Why Coaxial Cables are Highly Insulated?

What is Coaxial Cable?

Coaxial cables conduct electrical signals using an inner conductor mostly copper or copper plated wire surrounded by an insulating wire and enclosed by a shield mostly one to four layers of woven braided aluminum or copper wire, and aluminum foil.

Common applications of coaxial cables include video and CATV distribution, RF and microwave transmission, and computer instrumentation and connectors.

Coaxial Cables Construction


Coaxial Cables

Coaxial cable consists of a center wire which is mostly copper wires that is surrounded by insulation, a grounded shield, and a braided wire. Some of the cables consist of both braided wire and aluminum foil. Coaxial cabling is primarily used by the cable television industry and is also used for computer networks such as Ethernet.

Many coaxial cables have an outer insulating sheath which protects them from the external environment. The term coaxial (co-axial) comes from the inner conductor and shield sharing a geometric axis. Coaxial cables differ from those that carry high-frequency signals and those that carry low-frequency signals such as audio signals.

Operation of Coaxial Cables

During conduction of electricity through a conductor, say copper wire, not all the electrical energy gets to its destination as some of the energy is lost to the surrounding in form of heat. The energy lost is the energy used up when overcoming the internal resistance of the copper wire. The energy conveyed through the copper wire is done through its electrons. Electrical energy which is in form of heat is not the only thing the copper wire emits during conduction.

Electrons do get excited and when they receive or absorb the minimum amount of energy and when they do, they jump from one energy level to the other. During this process, electromagnetic radiation with a varying range of frequency, the wavelength is emitted.

Application of Coaxial Cables

Coaxial Cables are used as a transmission line for radio frequency signals. It can be used as a deadline connecting radio transmitters and receivers with their antennas, computer networks and is also used for distributing television signals.

An advantage that a coaxial cable has over other types of radio transmission lines is that in an ideal coaxial cable, the electromagnetic field carrying electrical signals exists only in the spaces between the inner and outer conductors. This makes it possible for the cables to be installed close to metallic objects such as gutter without having power losses occurring during transmission or propagation of the signals, unlike other transmission lines that leak the signals to the surrounding.

Signal Leakage in Cables

Signal leakage is the passage of electromagnetic fields and or electromagnetic radiations through the shield of cables that occurs in all directions. Signals can also pass from the surrounding of the cable into the cable which might cause interference. This process is called ingress. Interference causes noise. The signals propagated by the cables can likewise leak from the cable to the surrounding. When this happens, it leads to interference too. It is called egress. This process reduces the efficiency of the propagated signals.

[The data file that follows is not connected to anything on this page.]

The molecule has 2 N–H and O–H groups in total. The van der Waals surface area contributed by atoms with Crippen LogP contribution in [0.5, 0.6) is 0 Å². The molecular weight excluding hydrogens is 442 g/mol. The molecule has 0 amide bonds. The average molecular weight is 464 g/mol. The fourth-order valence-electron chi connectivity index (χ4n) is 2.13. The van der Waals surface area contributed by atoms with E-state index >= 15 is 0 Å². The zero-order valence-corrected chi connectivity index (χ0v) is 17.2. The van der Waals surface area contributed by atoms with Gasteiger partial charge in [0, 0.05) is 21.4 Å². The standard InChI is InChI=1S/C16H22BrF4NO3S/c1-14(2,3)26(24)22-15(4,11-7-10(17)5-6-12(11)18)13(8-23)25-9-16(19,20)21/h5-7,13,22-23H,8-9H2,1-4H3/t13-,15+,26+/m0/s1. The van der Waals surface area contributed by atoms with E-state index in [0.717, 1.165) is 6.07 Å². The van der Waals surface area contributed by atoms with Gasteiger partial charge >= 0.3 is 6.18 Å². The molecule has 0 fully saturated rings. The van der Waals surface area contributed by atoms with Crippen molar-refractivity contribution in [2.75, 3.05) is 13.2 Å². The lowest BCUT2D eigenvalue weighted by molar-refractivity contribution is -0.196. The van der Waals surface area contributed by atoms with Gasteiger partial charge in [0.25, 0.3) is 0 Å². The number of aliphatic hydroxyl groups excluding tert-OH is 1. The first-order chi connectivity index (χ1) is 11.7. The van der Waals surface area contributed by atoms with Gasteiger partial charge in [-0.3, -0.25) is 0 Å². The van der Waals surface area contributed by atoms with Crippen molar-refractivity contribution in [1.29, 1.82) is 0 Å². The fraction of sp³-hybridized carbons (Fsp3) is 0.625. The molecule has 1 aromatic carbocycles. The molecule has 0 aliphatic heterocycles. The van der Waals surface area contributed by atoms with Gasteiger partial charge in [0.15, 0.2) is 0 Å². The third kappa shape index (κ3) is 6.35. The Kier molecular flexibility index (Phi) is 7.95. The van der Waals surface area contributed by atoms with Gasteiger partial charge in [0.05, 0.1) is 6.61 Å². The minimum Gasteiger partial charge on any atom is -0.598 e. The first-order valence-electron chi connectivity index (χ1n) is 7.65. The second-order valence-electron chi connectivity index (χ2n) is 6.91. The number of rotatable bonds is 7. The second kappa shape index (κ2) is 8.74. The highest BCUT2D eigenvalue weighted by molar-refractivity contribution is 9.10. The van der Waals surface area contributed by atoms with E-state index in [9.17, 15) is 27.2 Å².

Why Coaxial Cables are highly Insulated?

The electrical cables found in our homes are insulated. Electrical cables are insulated for safety purposes and also to minimize energy loss. The insulation offers great resistance to the leakage of energy to the surrounding. Since the loss of energy is minimal in such cables when there is excessive current, it damages the cables and that is why we have a fuse in our home devices. Just as electrical cables emit electromagnetic radiation and electrical energy in form of heat, coaxial cables can do the same but are hindered from doing so by insulating them. For a single core cable, the resistance offered by the insulation to electrical energy is given as                    

Rins = ρdr / 2πrl

When integrated;

Rins [ ρ / 2πrl (log(r1/r2))]

where ρ = resistivity of the conductor.

r1 = radius of the conductor.

r2 = radius of the insulator.

We are every day being bombarded by electromagnetic waves from all angles. There are lots and lots of waves passing through our homes all the time. These waves could be radio waves propagated from a nearby radio station, microwave, waves from our cell phones, infrared ray, and lots more.

There is a possibility that the waves propagated by the cables will have the same frequency or wavelength which can cause interference. Not only will the cables leak signals and cause interference and reduce the signals’ intensity, it can also absorb a signal that is passing close by.

With our cell phones switched on, our radio on and our TV set also on, if the coaxial cables were not highly insulated you hardly can hear a sound due to interference. Also notice that when you are close to a radio and a signal comes into your cell phone, the radio set begins to make unwanted noise due to interference of the waves.

Coaxial cables are highly insulated in order to prevent leakage of signals and prevent signals from the surrounding from penetrating to the inside of the cables. The cable does not only prevent leakage of signals but also electrical energy seeing that the materials used in insulating the cables are Non-conductors of heat and electricity.

The coaxial design makes the magnetic and electric field that is propagated along the conductor to be confined to the dielectric which serves as the insulator, giving room for little or no leakage of signal outside the shield.

Coaxial cables are a good choice when it comes to choosing cables that can convey weak signals and cannot tolerate interference from the surrounding or for higher electrical signals that must not be allowed to radiate or couple into adjacent structures or circuits.

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